I made them submit. All my life long, in Jaen, in Madrid, and elsewhere, I have walked the streets at all hours, alone and unarmed, and if I have chanced to run upon suspicious-looking persons, thieves, or mere sneaking beggars, they have had to get out of my way or take to their heels. But if the person turned out to be a solitary woman, standing still or walking, and I was also alone, with no one in sight in any direction—then (laugh if you want to, but believe me) I would be all covered over with goose-flesh; vague fears would assail me; I would think about beings of the other world, about imaginary existences, and about all the superstitious stories which would make me laugh under other circumstances. I would quicken my pace, or else turn back, and would not get over my fright in the least until safe in my own house.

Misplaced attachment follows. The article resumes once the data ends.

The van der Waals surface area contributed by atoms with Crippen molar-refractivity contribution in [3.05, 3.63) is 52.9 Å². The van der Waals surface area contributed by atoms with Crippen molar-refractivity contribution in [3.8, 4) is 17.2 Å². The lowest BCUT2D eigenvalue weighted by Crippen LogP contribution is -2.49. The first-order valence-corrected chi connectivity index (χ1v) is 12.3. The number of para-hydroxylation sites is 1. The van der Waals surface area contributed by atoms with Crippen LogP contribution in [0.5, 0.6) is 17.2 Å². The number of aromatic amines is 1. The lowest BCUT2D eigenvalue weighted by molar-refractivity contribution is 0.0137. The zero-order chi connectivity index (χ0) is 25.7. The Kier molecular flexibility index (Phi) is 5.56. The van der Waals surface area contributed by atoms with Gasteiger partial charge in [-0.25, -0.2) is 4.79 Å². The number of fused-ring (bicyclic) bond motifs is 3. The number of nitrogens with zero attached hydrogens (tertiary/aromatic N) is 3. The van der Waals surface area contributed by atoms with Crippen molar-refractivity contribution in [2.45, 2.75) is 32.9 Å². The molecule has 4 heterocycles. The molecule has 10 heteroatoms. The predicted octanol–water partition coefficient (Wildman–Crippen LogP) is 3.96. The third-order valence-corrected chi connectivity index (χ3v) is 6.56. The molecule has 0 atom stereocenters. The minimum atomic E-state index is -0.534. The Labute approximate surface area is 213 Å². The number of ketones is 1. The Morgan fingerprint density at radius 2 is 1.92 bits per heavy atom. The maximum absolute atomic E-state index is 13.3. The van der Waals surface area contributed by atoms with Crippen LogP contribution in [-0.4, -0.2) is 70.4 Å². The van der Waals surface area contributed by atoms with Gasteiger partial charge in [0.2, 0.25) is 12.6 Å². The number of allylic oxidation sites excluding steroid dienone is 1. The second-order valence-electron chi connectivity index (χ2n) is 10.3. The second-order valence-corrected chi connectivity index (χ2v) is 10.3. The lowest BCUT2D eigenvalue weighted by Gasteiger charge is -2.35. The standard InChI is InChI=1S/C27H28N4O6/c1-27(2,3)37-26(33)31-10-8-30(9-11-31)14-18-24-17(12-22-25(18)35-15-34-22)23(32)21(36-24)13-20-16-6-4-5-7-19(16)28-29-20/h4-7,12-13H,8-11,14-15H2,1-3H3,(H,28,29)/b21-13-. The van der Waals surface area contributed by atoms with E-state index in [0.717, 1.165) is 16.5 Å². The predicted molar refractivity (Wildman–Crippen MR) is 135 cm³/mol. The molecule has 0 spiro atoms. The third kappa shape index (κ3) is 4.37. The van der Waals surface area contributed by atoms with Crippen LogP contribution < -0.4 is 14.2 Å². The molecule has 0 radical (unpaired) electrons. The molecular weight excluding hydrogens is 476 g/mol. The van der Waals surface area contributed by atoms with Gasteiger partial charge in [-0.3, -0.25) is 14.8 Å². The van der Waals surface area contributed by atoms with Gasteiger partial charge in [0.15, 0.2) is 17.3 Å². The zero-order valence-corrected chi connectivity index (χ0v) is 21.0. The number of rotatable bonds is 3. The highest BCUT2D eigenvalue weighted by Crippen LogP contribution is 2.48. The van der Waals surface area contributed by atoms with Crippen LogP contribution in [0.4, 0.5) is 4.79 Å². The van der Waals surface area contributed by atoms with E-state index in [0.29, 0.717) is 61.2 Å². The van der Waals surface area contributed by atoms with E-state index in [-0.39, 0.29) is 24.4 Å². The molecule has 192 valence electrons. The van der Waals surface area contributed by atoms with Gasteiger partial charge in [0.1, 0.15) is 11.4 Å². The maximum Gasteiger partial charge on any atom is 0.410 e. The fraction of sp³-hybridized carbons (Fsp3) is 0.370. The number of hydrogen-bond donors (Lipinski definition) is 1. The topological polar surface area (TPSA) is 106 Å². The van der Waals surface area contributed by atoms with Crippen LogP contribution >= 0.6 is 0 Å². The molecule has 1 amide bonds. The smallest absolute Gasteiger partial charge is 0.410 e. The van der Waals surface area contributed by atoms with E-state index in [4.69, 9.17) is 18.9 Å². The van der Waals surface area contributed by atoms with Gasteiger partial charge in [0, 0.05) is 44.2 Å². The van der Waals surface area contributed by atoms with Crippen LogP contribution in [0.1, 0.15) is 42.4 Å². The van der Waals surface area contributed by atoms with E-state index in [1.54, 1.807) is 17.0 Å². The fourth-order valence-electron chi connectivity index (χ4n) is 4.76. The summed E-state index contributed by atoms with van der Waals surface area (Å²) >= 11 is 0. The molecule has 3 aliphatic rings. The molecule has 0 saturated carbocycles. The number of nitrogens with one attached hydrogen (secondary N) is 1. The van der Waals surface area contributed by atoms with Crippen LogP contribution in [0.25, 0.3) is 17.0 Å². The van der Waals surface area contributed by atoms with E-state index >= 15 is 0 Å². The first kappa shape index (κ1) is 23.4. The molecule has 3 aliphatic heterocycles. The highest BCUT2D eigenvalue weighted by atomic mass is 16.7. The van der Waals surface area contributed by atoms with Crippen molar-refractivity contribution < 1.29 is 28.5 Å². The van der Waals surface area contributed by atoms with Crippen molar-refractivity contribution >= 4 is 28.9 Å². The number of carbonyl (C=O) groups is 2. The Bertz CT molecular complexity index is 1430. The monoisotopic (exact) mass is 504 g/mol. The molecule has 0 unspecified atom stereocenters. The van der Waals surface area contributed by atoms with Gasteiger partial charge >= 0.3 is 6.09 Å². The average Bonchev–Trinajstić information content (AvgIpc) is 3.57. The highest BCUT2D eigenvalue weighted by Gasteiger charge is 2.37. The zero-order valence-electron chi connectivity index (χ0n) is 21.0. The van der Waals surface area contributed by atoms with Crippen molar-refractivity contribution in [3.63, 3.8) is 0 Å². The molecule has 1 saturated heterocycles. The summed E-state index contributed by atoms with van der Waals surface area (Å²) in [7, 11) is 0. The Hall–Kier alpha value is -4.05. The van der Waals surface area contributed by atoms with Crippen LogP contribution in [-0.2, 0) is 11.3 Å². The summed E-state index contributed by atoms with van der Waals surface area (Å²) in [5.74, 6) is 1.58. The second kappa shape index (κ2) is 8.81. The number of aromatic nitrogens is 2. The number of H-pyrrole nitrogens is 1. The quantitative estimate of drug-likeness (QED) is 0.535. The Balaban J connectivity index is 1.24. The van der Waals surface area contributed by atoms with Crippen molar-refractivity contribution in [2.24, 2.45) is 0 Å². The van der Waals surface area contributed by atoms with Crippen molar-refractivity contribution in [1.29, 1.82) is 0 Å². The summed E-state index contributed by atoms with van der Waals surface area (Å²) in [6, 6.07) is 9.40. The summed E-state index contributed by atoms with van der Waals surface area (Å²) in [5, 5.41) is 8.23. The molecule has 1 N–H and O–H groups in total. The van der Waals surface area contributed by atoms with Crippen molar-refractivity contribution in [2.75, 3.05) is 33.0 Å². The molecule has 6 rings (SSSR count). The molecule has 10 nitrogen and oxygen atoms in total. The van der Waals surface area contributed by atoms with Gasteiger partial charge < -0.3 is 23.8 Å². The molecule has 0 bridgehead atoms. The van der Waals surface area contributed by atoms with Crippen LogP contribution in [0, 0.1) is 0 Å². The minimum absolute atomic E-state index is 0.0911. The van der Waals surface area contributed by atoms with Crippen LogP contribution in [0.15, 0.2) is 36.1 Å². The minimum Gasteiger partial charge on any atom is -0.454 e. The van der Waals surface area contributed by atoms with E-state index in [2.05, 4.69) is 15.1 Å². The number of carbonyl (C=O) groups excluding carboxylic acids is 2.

"'Once there I would fall a-laughing, and would be ashamed of my crazy fears. The only comfort I had was that nobody knew anything about it. Then I would dispassionately remind myself that I did not believe in goblins, witches, or ghosts, and that I had no reason whatever to be afraid of that wretched woman driven from her home at such an hour by poverty, or some crime, or accident, to whom I might better have offered help, if she needed it, or given alms. Nevertheless, the pitiable scene would be gone over again as often as a similar thing occurred—-